There is a microcosm of organisms in the genital tract that maintains a perfect balance; sometimes this is disrupted causing numerous problems. The predominant bacteria there are the lactobacilli which produce substances that keep the tissue at a low pH, protecting against potentially pathogenic organisms. When the lactobacilli are destroyed, the environment is more susceptible to new infection as well as vulnerable to specific bacterial overgrowth.
Bacterial infection, bacterial vaginosis, gardnerella or nonspecific vaginitis are the common terms used to describe the condition. Organisms that have been identified as the culprit in these infections include: Gardnerella, Bacteroides, Mobiluncus, Peptococcus, Eubacterium and Mycoplasma. No matter which bacteria are found on culture, the clinical findings are the same; a copious grayish-white discharge with the consistency of milk and a foul odor. Many women also report that the odor is worse after intercourse.
It appears that there are multiple causes of this infection. Many studies have identified factors that make a woman more likely to develop bacterial vaginosis. This includes douching, smoking, pregnancy, and having intercourse at the time of menstruation. The association with douching has been confirmed in many studies and a recent one reported that women who douche at least once a month is 1.4 times more likely to develop this infection.
On examination, the physician will see the typical discharge as described above. A confirmatory diagnosis is based on a combination of findings. These include a pH greater than 4.5, a fishy or amine like odor when 10% potassium hydroxide (KOH) is added to a sample of the discharge, clue cells seen under the microscope, absence of lactobacilli and a culture showing the predominant growth of one of the bacteria mentioned above. Clue cells are epithelial cells which are studded with coccobacilli and have a classic appearance on microscopic examination making it easy for a healthcare provider to make the diagnosis in the office.
The standard treatment has been oral metronidazole 500 mg twice daily for 7 days. This has an effectiveness of about 96%. Some women experience gastrointestinal upset and a metallic taste. In addition this medication should not be taken within 12 hours of consuming alcohol because it can amplify the alcohol effect leading to severe “hangover” type symptoms. An alternative is clindamycin 300 mg orally twice daily for 7 days. It has about a 94% success rate. It can cause diarrhea in a small percentage of women.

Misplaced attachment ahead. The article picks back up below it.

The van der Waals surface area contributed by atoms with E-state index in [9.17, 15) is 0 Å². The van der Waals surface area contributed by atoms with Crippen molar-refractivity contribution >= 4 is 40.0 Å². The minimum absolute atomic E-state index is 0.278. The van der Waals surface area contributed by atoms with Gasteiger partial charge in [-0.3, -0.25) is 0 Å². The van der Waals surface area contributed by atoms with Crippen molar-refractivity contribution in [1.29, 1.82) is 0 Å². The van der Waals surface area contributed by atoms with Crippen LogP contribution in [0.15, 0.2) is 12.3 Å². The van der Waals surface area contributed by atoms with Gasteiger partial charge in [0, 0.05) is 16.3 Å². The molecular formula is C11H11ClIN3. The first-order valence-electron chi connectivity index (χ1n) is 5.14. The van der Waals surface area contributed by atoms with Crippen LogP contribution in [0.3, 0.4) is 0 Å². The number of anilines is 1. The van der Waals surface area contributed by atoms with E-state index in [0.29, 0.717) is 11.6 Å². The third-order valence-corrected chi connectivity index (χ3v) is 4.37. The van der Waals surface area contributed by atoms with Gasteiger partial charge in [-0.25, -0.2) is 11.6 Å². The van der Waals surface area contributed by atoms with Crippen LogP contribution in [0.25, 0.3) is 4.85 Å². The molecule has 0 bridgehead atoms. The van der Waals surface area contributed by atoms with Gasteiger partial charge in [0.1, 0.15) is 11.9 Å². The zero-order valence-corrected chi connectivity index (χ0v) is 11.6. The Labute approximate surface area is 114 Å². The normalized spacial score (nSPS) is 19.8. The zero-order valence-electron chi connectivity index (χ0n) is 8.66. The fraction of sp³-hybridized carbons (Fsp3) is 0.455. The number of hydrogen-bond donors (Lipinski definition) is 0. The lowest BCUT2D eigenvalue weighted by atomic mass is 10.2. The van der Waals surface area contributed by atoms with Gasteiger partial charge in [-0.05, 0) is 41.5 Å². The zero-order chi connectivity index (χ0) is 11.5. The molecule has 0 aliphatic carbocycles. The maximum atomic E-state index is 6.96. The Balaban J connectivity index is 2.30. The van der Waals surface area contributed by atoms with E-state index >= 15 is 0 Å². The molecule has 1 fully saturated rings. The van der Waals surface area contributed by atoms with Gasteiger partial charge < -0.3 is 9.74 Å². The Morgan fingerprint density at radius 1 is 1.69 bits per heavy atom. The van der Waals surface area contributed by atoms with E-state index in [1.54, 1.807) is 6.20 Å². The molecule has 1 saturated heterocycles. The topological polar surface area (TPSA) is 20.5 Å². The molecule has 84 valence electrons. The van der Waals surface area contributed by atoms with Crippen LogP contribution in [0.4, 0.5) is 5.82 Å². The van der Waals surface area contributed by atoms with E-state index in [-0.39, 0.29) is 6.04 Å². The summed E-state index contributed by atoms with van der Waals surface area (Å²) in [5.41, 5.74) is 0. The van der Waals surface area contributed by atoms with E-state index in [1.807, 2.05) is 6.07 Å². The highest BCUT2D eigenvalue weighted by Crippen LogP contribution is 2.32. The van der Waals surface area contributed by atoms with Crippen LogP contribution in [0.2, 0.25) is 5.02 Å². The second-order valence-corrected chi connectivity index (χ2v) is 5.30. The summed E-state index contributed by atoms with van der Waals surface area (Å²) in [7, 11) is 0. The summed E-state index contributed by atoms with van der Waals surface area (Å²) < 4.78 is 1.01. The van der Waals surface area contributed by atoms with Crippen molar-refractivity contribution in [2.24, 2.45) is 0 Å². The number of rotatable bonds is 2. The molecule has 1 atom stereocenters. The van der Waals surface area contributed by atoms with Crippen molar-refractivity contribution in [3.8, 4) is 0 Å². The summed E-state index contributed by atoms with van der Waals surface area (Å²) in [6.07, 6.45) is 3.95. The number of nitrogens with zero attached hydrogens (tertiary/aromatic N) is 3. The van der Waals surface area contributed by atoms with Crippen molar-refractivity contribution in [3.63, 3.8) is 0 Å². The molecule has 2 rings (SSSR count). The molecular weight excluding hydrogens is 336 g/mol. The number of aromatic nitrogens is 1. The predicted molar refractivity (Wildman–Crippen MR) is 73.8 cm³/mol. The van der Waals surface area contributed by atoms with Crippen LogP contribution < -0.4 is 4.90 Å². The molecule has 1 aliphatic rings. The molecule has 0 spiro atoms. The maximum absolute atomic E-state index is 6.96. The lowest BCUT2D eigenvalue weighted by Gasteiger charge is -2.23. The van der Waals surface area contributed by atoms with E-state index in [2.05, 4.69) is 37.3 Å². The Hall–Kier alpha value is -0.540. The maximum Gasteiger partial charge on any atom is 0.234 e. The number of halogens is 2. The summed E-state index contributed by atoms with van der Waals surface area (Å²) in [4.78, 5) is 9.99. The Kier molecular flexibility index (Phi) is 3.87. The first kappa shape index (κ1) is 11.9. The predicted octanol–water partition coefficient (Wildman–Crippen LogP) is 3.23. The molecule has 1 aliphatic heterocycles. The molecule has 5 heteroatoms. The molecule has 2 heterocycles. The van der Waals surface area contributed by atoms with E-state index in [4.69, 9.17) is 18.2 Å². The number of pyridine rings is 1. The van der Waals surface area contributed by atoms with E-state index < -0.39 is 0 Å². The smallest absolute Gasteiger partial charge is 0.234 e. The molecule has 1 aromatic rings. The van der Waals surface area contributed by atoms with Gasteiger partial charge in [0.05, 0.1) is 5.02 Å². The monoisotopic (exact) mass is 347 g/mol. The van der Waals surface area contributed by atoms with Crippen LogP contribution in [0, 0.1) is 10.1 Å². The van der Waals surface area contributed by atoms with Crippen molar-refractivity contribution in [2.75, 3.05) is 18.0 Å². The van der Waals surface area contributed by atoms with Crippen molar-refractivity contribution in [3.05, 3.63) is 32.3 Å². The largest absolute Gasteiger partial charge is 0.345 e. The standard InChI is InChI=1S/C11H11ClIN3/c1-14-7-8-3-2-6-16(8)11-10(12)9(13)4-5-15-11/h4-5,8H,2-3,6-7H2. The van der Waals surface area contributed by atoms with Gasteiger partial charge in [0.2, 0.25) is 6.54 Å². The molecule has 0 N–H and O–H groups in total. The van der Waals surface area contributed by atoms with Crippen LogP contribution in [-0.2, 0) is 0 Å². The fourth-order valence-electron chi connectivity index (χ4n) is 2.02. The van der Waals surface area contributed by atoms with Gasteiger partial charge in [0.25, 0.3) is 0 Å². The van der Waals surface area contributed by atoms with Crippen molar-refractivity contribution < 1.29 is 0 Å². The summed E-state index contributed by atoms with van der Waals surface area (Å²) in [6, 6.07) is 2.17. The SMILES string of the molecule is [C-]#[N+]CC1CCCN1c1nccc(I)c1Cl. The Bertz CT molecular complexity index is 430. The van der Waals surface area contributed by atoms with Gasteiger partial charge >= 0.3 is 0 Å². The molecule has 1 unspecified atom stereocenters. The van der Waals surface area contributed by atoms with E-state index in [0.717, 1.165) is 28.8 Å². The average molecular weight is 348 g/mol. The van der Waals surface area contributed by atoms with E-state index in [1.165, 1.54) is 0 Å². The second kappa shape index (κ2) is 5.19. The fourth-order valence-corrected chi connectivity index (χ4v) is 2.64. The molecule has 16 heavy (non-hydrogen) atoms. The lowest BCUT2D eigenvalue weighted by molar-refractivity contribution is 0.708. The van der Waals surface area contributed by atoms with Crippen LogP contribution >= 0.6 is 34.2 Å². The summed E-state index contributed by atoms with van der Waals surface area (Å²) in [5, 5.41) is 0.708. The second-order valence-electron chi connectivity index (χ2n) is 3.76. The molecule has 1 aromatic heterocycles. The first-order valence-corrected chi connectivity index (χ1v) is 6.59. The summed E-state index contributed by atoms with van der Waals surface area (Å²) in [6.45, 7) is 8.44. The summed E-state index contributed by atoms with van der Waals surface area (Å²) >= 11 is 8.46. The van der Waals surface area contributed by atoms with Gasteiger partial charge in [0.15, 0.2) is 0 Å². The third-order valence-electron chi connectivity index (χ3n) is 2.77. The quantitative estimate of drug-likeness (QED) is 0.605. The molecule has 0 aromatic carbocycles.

Local therapies in the form of ovules, creams and gels have been developed to avoid some of the side effects mentioned above. In addition this provides a safer treatment option for pregnant women. These medications include clindamycin ovules 100 mg for 3 nights, clindamycin 2% cream nightly for 7 nights and metronidazole gel twice daily for 5 days.
Tinidazole is a new oral medication that can be given as 1 gram daily for 5 days or 2 grams daily for 2 days. This shorter treatment period is appealing and the characteristics of the drug make it likely to be equally effective as the older therapies.
The treatment of this problem is relatively simple but many women develop recurrence, necessitating frequent trips to the doctor. This can be expensive and inconvenient. Even though this is a relatively innocuous infection, it can cause more severe problems in certain settings. Bacterial vaginosis has been associated with preterm labor, postpartum uterine infections, and pelvic infections after a hysterectomy. Thus it is important to be treated and to control recurrent infections. If you have any of the risk factors listed above, you should seek treatment if you develop any of the symptoms described in this article. In addition, some of the risk factors can be eliminated and it is within your power to make changes that may improve your health.
I hope this article has provided you with information that will help you make wise choices, so you may:
Live healthy, live well and live long!
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